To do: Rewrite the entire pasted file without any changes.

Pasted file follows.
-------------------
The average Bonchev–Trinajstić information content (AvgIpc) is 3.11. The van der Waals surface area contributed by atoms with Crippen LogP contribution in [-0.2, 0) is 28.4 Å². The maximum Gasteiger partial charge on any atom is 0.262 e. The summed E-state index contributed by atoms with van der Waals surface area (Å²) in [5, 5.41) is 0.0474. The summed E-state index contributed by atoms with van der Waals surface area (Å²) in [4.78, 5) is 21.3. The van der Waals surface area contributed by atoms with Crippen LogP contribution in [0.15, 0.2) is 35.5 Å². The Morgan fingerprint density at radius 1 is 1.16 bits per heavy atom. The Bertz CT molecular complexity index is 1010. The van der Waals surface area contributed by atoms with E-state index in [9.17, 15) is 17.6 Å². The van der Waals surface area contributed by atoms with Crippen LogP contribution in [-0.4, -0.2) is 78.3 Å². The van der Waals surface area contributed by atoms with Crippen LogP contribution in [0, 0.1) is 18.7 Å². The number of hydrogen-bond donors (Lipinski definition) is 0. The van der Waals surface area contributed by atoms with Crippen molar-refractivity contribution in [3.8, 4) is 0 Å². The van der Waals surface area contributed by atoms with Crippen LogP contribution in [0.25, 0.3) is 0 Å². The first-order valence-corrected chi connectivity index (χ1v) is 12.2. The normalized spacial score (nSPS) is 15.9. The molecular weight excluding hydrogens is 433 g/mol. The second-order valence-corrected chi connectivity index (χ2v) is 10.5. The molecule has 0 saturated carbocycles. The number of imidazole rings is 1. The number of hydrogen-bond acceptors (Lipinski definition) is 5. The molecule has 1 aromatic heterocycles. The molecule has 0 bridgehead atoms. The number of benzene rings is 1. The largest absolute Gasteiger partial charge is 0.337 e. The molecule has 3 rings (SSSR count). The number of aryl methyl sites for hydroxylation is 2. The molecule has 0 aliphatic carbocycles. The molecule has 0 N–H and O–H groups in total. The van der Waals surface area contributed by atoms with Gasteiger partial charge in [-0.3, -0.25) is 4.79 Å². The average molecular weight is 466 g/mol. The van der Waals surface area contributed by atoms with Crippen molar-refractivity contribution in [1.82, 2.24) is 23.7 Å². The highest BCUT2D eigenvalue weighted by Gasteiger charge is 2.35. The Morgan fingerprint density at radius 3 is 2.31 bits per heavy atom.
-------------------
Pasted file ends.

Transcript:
The average Bonchev–Trinajstić information content (AvgIpc) is 3.11. The van der Waals surface area contributed by atoms with Crippen LogP contribution in [-0.2, 0) is 28.4 Å². The maximum Gasteiger partial charge on any atom is 0.262 e. The summed E-state index contributed by atoms with van der Waals surface area (Å²) in [5, 5.41) is 0.0474. The summed E-state index contributed by atoms with van der Waals surface area (Å²) in [4.78, 5) is 21.3. The van der Waals surface area contributed by atoms with Crippen LogP contribution in [0.15, 0.2) is 35.5 Å². The Morgan fingerprint density at radius 1 is 1.16 bits per heavy atom. The Bertz CT molecular complexity index is 1010. The van der Waals surface area contributed by atoms with E-state index in [9.17, 15) is 17.6 Å². The van der Waals surface area contributed by atoms with Crippen LogP contribution in [-0.4, -0.2) is 78.3 Å². The van der Waals surface area contributed by atoms with Crippen LogP contribution in [0, 0.1) is 18.7 Å². The number of hydrogen-bond donors (Lipinski definition) is 0. The van der Waals surface area contributed by atoms with Crippen molar-refractivity contribution in [3.8, 4) is 0 Å². The van der Waals surface area contributed by atoms with Crippen LogP contribution in [0.25, 0.3) is 0 Å². The first-order valence-corrected chi connectivity index (χ1v) is 12.2. The normalized spacial score (nSPS) is 15.9. The molecular weight excluding hydrogens is 433 g/mol. The second-order valence-corrected chi connectivity index (χ2v) is 10.5. The molecule has 0 saturated carbocycles. The number of imidazole rings is 1. The number of hydrogen-bond acceptors (Lipinski definition) is 5. The molecule has 1 aromatic heterocycles. The molecule has 0 bridgehead atoms. The number of benzene rings is 1. The largest absolute Gasteiger partial charge is 0.337 e. The molecule has 3 rings (SSSR count). The number of aryl methyl sites for hydroxylation is 2. The molecule has 0 aliphatic carbocycles. The molecule has 0 N–H and O–H groups in total. The van der Waals surface area contributed by atoms with Gasteiger partial charge in [-0.3, -0.25) is 4.79 Å². The average molecular weight is 466 g/mol. The van der Waals surface area contributed by atoms with Crippen molar-refractivity contribution in [1.82, 2.24) is 23.7 Å². The highest BCUT2D eigenvalue weighted by Gasteiger charge is 2.35. The Morgan fingerprint density at radius 3 is 2.31 bits per heavy atom.